AP: The Obama Health and Human Services Department rejected Indiana Gov. Mitch Daniels ban on Medicaid funding for Planned Parenthood yesterday. Medicaid Administrator Donald Berwick writes in the letter: “Medicaid programs may not exclude qualified health care providers from providing services that are funded under the program because of a provider’s scope of practice.” The letter does not threaten to fine Indiana, but that is the next step should the Daniels administration fight Obama and Berwick.

AP: The president’s National Economic Council admitted Wednesday that the federal government will lose about $14 billion on their $80 billion bailout of General Motors and Chrysler.

On the Issues:

Debt limit: House Speaker John Boehner, R-Ohio, told reporters yesterday that he wants a debt limit deal done by the end of June.

Libya: House Leadership pulled a bill sponsored by Rep. Dennis Kucinich, D-Ohio, yesterday that called for President Obama to withdraw U.S. forces from Libya. According to The Hill, there was growing concern among GOP vote counters that Kucinich’s bill might pass.

Oversight: House Government Reform and Oversight Chair Darrell Issa, R-Ca., has called Elizabeth Warren to testify before his committee for a full day. This comes after Warren bolted a separate Oversight hearing after just one hour of testimony.

2012 Campaign:

GOP field: Pew asked Americans for a single word to describe the candidates running for the Republican presidential nomination, and the number one response: “unimpressive.” “Disappointed” was second, “weak” was third, and “good” was fourth.

Huntsman: George Will makes a foreign policy themed pitch for Jon Huntsman: “Huntsman’s economic policies are Republican orthodoxy. …He believes significant savings can be found in the process of making the defense budget congruent with more judicious uses of U.S. military assets. … he faces the worthy but daunting challenge of bringing Tea Party Republicans — disproportionately important in the nominating process — to a boil about foreign policy.”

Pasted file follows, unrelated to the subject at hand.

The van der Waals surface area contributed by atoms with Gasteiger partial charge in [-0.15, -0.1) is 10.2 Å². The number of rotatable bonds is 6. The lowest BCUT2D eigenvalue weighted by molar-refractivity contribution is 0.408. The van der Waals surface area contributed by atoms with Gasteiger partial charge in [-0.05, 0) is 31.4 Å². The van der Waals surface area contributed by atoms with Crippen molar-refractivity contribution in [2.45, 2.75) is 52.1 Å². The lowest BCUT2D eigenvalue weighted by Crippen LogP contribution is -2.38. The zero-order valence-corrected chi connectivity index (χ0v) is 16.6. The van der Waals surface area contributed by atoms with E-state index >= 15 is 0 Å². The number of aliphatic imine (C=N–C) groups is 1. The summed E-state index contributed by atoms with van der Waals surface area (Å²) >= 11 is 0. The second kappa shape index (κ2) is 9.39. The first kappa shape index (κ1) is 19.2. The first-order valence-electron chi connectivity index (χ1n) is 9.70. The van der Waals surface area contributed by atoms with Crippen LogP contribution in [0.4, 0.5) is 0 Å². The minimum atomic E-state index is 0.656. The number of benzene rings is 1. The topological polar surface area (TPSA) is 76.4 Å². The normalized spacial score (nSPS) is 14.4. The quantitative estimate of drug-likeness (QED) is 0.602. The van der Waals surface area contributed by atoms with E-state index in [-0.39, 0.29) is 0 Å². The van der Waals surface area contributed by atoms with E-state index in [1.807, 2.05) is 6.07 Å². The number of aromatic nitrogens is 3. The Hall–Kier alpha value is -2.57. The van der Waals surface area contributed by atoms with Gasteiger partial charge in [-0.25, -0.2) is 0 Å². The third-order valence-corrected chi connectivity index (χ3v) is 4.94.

Ryan: Ryan confronted Obama over his use of the word “voucher” to describe Ryan’s Medicare reform plan yesterday at a meeting between the House GOP and the White House. Obama did not apologize and instead accused the Republicans of using the same tactics: “The demagoguery comes from both sides,” Obama said.

Huckabee: Former Arkansas Gov. Mike Huckabee told reporters yesterday that he was open to a vice presidential spot, should someone offer it to him. He is not considering running for the nomination himself.

Utah Senate: According to The Salt Lake Tribune, Rep. Jason Chaffetz, R-Utah, has told several Utah political insiders that he plans to run against Sen. Orrin Hatch, R-Utah, next year.

Righty playbook:

Erick Erickson calls on GOP presidential hopefuls to take a more active leadership role in the debt limit fight: “It is time for the Republican Presidential candidates to start forcefully and constantly demanding bold change in exchange for the debt ceiling increase. Yes, some of them will say this is a matter they should not get involved in, but the nation they inherit, or not, cannot wait for their election or defeat.”

The Weekly Standard‘s Mark Hemingway makes the case that Obamacare did end Medicare as we know it: “Obamacare is bureaucrats setting dubious price controls that are very likely to limit access to medical care. (Say it with me, Obamacare fans: Having insurance coverage does not mean that a doctor will treat you.)”

The Corner‘s Daniel Foster responds to liberal claims that budget cuts caused Alameda County firefighters to watch a man drown: “Even if the Alameda firefighters were “handcuffed by policy,” they are not the only fire-rescue game in town. So don’t tell me “budget cuts” let this man kill himself.”

Lefty playbook:

Greg Sargent promotes a Anzalone Liszt poll showing that Democrats have increased their advantage on Medicare over Republicans. Sargent’s takeaway is that “Dems agree to Medicare benefits cuts at their peril.” This is part of increasing pressure from the left to keep Medicare out of any deal forged by the Gang of Biden.

ThinkProgress blares “Taxes Are Lower Under Obama Than Reaga”n and then details some tax rates that are lower today then when Reagan was President. Obama used this talking point with Republicans in their White House meeting yesterday. It is the left’s answer to the right’s refrain that “we have a spending problem, not a revenue problem.”

Talking Points Memo flags video of Florida Senate candidate Mike Haridopolos being dropped by a conservative radio talk show host for not taking a position on the Ryan plan. TPM titles the post “Sign of the Trend,” showing just how eager the left is trying to create the narrative that Republicans are running from the Ryan plan.